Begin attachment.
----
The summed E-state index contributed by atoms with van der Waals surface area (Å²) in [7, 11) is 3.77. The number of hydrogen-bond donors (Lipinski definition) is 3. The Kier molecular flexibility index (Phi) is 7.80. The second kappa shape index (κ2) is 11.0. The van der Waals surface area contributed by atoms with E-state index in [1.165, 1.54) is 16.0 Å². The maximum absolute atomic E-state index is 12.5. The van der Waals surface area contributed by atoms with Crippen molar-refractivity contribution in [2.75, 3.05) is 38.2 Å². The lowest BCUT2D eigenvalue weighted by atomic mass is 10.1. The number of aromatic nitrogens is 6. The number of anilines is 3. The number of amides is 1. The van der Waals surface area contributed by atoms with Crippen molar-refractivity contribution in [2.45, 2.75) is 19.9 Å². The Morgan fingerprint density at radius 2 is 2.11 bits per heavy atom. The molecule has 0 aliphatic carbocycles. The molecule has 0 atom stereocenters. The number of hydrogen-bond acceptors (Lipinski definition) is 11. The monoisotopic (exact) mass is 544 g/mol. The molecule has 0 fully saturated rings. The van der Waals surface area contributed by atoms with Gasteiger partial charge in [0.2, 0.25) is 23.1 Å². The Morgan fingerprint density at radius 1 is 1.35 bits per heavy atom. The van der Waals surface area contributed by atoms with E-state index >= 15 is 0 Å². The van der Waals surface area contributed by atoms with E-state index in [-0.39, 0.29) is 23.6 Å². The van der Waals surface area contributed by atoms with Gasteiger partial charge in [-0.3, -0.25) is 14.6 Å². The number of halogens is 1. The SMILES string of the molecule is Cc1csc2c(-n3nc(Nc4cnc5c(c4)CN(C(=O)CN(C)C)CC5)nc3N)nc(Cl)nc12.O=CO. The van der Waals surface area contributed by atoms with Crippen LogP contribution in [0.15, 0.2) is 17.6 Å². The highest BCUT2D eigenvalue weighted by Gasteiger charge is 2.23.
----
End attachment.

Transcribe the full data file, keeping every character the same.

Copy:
The summed E-state index contributed by atoms with van der Waals surface area (Å²) in [7, 11) is 3.77. The number of hydrogen-bond donors (Lipinski definition) is 3. The Kier molecular flexibility index (Phi) is 7.80. The second kappa shape index (κ2) is 11.0. The van der Waals surface area contributed by atoms with E-state index in [1.165, 1.54) is 16.0 Å². The maximum absolute atomic E-state index is 12.5. The van der Waals surface area contributed by atoms with Crippen molar-refractivity contribution in [2.75, 3.05) is 38.2 Å². The lowest BCUT2D eigenvalue weighted by atomic mass is 10.1. The number of aromatic nitrogens is 6. The number of anilines is 3. The number of amides is 1. The van der Waals surface area contributed by atoms with Crippen molar-refractivity contribution in [2.45, 2.75) is 19.9 Å². The Morgan fingerprint density at radius 2 is 2.11 bits per heavy atom. The molecule has 0 aliphatic carbocycles. The molecule has 0 atom stereocenters. The number of hydrogen-bond acceptors (Lipinski definition) is 11. The monoisotopic (exact) mass is 544 g/mol. The molecule has 0 fully saturated rings. The van der Waals surface area contributed by atoms with Gasteiger partial charge in [0.2, 0.25) is 23.1 Å². The Morgan fingerprint density at radius 1 is 1.35 bits per heavy atom. The van der Waals surface area contributed by atoms with E-state index >= 15 is 0 Å². The van der Waals surface area contributed by atoms with E-state index in [-0.39, 0.29) is 23.6 Å². The van der Waals surface area contributed by atoms with Gasteiger partial charge in [-0.3, -0.25) is 14.6 Å². The number of halogens is 1. The SMILES string of the molecule is Cc1csc2c(-n3nc(Nc4cnc5c(c4)CN(C(=O)CN(C)C)CC5)nc3N)nc(Cl)nc12.O=CO. The van der Waals surface area contributed by atoms with Crippen LogP contribution in [0.15, 0.2) is 17.6 Å². The highest BCUT2D eigenvalue weighted by Gasteiger charge is 2.23.